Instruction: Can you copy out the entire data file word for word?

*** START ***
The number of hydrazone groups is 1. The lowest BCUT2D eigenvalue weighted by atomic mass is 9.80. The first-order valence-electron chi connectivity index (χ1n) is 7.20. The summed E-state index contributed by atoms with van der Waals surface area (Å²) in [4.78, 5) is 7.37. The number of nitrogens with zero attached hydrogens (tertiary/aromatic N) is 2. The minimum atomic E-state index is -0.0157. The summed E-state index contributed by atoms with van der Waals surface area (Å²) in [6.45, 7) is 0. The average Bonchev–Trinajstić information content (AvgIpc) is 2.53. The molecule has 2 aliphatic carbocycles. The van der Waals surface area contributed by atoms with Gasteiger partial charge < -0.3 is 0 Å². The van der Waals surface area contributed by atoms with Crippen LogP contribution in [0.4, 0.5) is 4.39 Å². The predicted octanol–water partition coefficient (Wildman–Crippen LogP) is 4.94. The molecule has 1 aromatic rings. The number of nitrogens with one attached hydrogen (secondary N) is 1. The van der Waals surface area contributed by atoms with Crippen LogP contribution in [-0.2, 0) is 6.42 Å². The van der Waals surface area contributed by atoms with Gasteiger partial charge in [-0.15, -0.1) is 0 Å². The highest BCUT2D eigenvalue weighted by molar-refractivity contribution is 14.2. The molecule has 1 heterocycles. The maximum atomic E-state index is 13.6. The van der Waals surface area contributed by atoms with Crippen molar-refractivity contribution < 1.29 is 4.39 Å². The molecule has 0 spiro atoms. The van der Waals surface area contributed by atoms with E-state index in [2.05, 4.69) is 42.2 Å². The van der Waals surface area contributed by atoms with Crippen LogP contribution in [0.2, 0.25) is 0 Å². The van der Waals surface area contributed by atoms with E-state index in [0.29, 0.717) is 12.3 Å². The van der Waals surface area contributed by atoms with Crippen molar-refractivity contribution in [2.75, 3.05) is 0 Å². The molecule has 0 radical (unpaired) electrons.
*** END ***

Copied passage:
The number of hydrazone groups is 1. The lowest BCUT2D eigenvalue weighted by atomic mass is 9.80. The first-order valence-electron chi connectivity index (χ1n) is 7.20. The summed E-state index contributed by atoms with van der Waals surface area (Å²) in [4.78, 5) is 7.37. The number of nitrogens with zero attached hydrogens (tertiary/aromatic N) is 2. The minimum atomic E-state index is -0.0157. The summed E-state index contributed by atoms with van der Waals surface area (Å²) in [6.45, 7) is 0. The average Bonchev–Trinajstić information content (AvgIpc) is 2.53. The molecule has 2 aliphatic carbocycles. The van der Waals surface area contributed by atoms with Gasteiger partial charge < -0.3 is 0 Å². The van der Waals surface area contributed by atoms with Crippen LogP contribution in [0.4, 0.5) is 4.39 Å². The predicted octanol–water partition coefficient (Wildman–Crippen LogP) is 4.94. The molecule has 1 aromatic rings. The number of nitrogens with one attached hydrogen (secondary N) is 1. The van der Waals surface area contributed by atoms with Crippen LogP contribution in [-0.2, 0) is 6.42 Å². The van der Waals surface area contributed by atoms with Gasteiger partial charge in [-0.15, -0.1) is 0 Å². The highest BCUT2D eigenvalue weighted by molar-refractivity contribution is 14.2. The molecule has 1 heterocycles. The maximum atomic E-state index is 13.6. The van der Waals surface area contributed by atoms with Crippen molar-refractivity contribution < 1.29 is 4.39 Å². The molecule has 0 spiro atoms. The van der Waals surface area contributed by atoms with E-state index in [2.05, 4.69) is 42.2 Å². The van der Waals surface area contributed by atoms with Crippen LogP contribution in [0.2, 0.25) is 0 Å². The van der Waals surface area contributed by atoms with E-state index in [0.29, 0.717) is 12.3 Å². The van der Waals surface area contributed by atoms with Crippen molar-refractivity contribution in [2.75, 3.05) is 0 Å². The molecule has 0 radical (unpaired) electrons.